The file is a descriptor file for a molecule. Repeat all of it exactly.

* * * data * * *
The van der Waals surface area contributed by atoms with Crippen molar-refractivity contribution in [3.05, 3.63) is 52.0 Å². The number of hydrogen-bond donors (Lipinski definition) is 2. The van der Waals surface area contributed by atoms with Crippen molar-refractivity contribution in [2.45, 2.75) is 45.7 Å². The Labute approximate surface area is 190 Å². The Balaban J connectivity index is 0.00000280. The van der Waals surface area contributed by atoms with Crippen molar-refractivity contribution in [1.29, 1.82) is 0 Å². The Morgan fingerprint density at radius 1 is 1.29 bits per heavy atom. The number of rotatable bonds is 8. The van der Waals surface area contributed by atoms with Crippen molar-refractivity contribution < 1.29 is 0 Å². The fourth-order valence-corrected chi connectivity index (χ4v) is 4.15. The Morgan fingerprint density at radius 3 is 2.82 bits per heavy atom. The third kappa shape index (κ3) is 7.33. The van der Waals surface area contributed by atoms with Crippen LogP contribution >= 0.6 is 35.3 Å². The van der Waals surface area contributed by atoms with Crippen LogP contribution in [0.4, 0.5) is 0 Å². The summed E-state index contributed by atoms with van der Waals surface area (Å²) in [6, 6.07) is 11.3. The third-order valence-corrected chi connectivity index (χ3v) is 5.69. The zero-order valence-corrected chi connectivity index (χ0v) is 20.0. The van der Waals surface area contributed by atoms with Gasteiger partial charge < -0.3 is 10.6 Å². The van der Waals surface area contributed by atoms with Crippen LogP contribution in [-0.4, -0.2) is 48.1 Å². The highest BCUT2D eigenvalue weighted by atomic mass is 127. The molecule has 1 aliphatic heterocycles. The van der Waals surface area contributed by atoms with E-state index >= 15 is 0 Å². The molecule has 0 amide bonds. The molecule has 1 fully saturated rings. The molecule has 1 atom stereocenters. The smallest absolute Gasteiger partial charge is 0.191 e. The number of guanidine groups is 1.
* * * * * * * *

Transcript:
The van der Waals surface area contributed by atoms with Crippen molar-refractivity contribution in [3.05, 3.63) is 52.0 Å². The number of hydrogen-bond donors (Lipinski definition) is 2. The van der Waals surface area contributed by atoms with Crippen molar-refractivity contribution in [2.45, 2.75) is 45.7 Å². The Labute approximate surface area is 190 Å². The Balaban J connectivity index is 0.00000280. The van der Waals surface area contributed by atoms with Crippen molar-refractivity contribution in [1.29, 1.82) is 0 Å². The Morgan fingerprint density at radius 1 is 1.29 bits per heavy atom. The number of rotatable bonds is 8. The van der Waals surface area contributed by atoms with Crippen molar-refractivity contribution < 1.29 is 0 Å². The fourth-order valence-corrected chi connectivity index (χ4v) is 4.15. The Morgan fingerprint density at radius 3 is 2.82 bits per heavy atom. The third kappa shape index (κ3) is 7.33. The van der Waals surface area contributed by atoms with Crippen LogP contribution >= 0.6 is 35.3 Å². The van der Waals surface area contributed by atoms with Crippen LogP contribution in [0.4, 0.5) is 0 Å². The summed E-state index contributed by atoms with van der Waals surface area (Å²) in [6, 6.07) is 11.3. The third-order valence-corrected chi connectivity index (χ3v) is 5.69. The zero-order valence-corrected chi connectivity index (χ0v) is 20.0. The van der Waals surface area contributed by atoms with Gasteiger partial charge < -0.3 is 10.6 Å². The van der Waals surface area contributed by atoms with Crippen LogP contribution in [-0.4, -0.2) is 48.1 Å². The highest BCUT2D eigenvalue weighted by atomic mass is 127. The molecule has 1 aliphatic heterocycles. The van der Waals surface area contributed by atoms with E-state index >= 15 is 0 Å². The molecule has 0 amide bonds. The molecule has 1 fully saturated rings. The molecule has 1 atom stereocenters. The smallest absolute Gasteiger partial charge is 0.191 e. The number of guanidine groups is 1.